Dr. Elana Sztokman is an anthropologist-sociologist who has gifted the Jewish community with no less than 310 pages of deep and compelling examination of rabbinic sexual abuse and its many manifestations in the Jewish community in her upcoming book, “When Rabbis Abuse,” to be released this June 14.
I was granted a digital advanced review copy and have completed my reading of it. The book is a page-turner, opening with reflections on the evolution of the work, involving in-depth interviews with 84 victims, and then going into stories of abuse in different relational contexts so that the reader has examples to help them to appreciate the rest of the book. Subsequent chapters reveal the often covert tactics that abusers employ, and Chapter 4 synthesizes a variety of interviews with victims, prior published taxonomies of grooming behavior, and one of my own blog posts into a truly useful and compelling framework. This framework is condensed into a useful table, presenting several discrete stages of grooming with their corresponding tactics. I find that this table can be used as a checklist for examining past and present relationships and is useful therapeutically and personally as well as academically. The author goes on to take a deep look into the profile of an abuser, each of the Jewish settings that are ripe for abuse (from schools to summer camps to synagogues to the Jewish home itself), how survivors navigate the disclosure process or choose not to disclose, and how the whole experience affects them years after. The book ends with a description of the grave losses to the Jewish community that sexual abuse entails, with suggestions for how to tackle the problem. From start to finish, areas where more research could be done are described in detail, citing related work to date, and the overall mood of the book is that of a door wide open — a door wide open for massive improvement across denominations.
It was not at all a depressing read for me, perhaps because I have already survived it and am a bit desensitized. Actually, I found it remarkable, rich in depth and nuance, and extremely empowering. One thing that I appreciate about this text is the respectful and just tone it takes towards victims of abuse — we are neither infantilized nor put on trial; our stories are accepted and examined from a paradigm that is thoroughly described in the Introduction.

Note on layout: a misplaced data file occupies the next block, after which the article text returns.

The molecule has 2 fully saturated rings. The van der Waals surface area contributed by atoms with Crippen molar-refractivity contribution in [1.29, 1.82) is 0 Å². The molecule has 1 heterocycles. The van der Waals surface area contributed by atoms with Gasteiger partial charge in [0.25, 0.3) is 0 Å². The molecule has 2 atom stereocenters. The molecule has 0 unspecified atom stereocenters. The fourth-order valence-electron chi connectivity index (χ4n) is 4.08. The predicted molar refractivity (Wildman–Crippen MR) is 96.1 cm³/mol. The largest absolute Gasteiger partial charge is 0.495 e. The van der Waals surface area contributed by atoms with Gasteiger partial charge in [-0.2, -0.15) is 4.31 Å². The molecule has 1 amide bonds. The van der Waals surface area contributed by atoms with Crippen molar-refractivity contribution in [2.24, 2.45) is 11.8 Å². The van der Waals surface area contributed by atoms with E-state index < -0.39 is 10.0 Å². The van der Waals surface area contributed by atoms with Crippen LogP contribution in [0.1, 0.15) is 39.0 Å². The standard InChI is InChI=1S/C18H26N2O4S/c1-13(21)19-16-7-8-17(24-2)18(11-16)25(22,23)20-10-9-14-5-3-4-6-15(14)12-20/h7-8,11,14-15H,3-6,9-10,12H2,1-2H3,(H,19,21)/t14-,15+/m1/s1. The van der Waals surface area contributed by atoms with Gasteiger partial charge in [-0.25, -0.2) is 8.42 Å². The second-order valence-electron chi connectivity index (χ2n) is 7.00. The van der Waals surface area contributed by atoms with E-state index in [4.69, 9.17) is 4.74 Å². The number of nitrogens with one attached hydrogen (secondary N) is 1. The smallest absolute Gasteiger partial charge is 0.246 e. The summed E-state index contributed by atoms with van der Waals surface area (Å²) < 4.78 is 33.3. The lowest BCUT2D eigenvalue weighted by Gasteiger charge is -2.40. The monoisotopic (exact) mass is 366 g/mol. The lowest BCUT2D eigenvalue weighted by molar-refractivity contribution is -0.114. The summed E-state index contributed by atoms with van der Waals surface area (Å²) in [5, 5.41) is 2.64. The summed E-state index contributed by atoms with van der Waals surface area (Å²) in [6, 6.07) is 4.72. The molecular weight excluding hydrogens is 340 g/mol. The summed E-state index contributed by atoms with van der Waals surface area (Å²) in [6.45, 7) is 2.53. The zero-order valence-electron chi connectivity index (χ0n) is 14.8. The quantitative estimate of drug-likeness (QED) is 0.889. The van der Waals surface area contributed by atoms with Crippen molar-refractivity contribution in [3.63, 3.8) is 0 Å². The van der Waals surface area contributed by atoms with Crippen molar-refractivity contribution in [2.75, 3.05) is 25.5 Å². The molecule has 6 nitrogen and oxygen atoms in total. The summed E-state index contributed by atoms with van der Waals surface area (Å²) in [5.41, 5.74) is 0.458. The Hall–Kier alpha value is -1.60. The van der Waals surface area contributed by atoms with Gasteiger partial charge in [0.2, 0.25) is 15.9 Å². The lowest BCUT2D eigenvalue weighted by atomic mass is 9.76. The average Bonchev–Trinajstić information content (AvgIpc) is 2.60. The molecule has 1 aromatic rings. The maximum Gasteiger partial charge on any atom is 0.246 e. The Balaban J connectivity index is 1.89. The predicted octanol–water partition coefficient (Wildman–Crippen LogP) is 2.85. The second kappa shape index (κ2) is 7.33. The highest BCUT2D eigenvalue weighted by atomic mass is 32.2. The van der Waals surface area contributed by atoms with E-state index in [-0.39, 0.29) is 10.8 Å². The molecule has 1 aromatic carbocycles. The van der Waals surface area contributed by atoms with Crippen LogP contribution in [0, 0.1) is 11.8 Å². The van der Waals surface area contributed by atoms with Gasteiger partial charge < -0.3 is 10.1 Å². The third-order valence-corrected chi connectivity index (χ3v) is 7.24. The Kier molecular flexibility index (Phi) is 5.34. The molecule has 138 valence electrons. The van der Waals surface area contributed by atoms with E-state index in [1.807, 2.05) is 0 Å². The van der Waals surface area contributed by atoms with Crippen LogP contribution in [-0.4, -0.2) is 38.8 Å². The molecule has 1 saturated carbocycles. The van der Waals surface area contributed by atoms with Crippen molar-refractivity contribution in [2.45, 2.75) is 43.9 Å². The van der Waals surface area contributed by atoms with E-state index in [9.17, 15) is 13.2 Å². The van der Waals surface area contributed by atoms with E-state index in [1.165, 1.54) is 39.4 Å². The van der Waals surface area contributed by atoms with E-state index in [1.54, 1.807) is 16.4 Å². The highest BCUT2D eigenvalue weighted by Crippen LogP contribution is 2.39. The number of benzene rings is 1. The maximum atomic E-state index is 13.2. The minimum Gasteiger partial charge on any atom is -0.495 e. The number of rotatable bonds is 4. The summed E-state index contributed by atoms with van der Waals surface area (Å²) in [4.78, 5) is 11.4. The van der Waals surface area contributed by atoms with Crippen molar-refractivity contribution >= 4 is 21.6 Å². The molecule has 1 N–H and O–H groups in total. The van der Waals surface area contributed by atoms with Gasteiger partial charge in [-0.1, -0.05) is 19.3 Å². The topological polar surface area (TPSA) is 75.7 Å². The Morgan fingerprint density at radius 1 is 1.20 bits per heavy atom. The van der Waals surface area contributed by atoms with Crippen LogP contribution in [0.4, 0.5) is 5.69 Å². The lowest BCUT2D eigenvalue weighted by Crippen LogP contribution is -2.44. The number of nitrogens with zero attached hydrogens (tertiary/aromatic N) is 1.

The whole book is directly useful, taking an approachable and direct tone without sacrificing intellectual rigor. Citations and footnotes are provided throughout as one would expect from an academic text, but the language is relatable and each chapter ends with a nicely formatted list of “takeaways” which allows the reader to review the material and integrate all that they have learned. It is easy to take each chapter on its own, and I can see educators easily translating standalone chapters into lesson plans, perhaps along with companion posts from this blog.
Perhaps the most crucial contribution of this book is the way that it examines abuse across Jewish denominations, comparing and contrasting between them without falling prey to the common finger-pointing and stereotypes (e.g., “Well, we are Reform and we are liberated and not like those backwards Orthodox people” or “We are Orthodox and upright and not like those backwards Reform people”). The author carefully and thoughtfully reveals both those themes that are unifying across denominations and differing between them. The insights in this book are deep and thought provoking, from hook-up culture in Jewish summer camps to spiritual narcissism to the way we let down our boundaries in the synagogue community hoping to make connections and to be able to trust those around us with some of the most vulnerable aspects of our lives.
This work is a deep, probing, and intricate look at our culture, its many subcultures, and the unanswered questions that remain regarding sexual abuse in our communities. It should be required reading for rabbinic students and their mentors, and anyone at all in a Jewish community could benefit from it. I find it to be an indispensable and enlightening addition to the Jewish bookshelf.